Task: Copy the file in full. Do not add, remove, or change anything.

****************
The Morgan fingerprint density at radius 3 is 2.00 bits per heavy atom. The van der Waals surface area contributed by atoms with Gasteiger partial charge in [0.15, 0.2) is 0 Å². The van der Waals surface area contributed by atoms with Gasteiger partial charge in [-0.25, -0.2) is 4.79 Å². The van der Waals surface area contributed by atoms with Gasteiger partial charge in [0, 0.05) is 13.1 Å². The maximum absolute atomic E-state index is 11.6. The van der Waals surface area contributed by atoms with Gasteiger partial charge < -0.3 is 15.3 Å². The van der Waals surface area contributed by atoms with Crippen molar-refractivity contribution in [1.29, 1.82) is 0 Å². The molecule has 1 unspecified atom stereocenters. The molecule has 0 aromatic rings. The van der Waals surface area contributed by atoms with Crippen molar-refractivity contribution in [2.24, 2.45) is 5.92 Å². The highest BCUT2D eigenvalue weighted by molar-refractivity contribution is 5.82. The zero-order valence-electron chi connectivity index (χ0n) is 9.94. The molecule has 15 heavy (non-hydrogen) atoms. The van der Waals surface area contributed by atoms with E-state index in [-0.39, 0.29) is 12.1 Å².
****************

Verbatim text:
The Morgan fingerprint density at radius 3 is 2.00 bits per heavy atom. The van der Waals surface area contributed by atoms with Gasteiger partial charge in [0.15, 0.2) is 0 Å². The van der Waals surface area contributed by atoms with Gasteiger partial charge in [-0.25, -0.2) is 4.79 Å². The van der Waals surface area contributed by atoms with Gasteiger partial charge in [0, 0.05) is 13.1 Å². The maximum absolute atomic E-state index is 11.6. The van der Waals surface area contributed by atoms with Gasteiger partial charge < -0.3 is 15.3 Å². The van der Waals surface area contributed by atoms with Crippen molar-refractivity contribution in [1.29, 1.82) is 0 Å². The molecule has 1 unspecified atom stereocenters. The molecule has 0 aromatic rings. The van der Waals surface area contributed by atoms with Crippen molar-refractivity contribution in [2.24, 2.45) is 5.92 Å². The highest BCUT2D eigenvalue weighted by molar-refractivity contribution is 5.82. The zero-order valence-electron chi connectivity index (χ0n) is 9.94. The molecule has 15 heavy (non-hydrogen) atoms. The van der Waals surface area contributed by atoms with E-state index in [-0.39, 0.29) is 12.1 Å².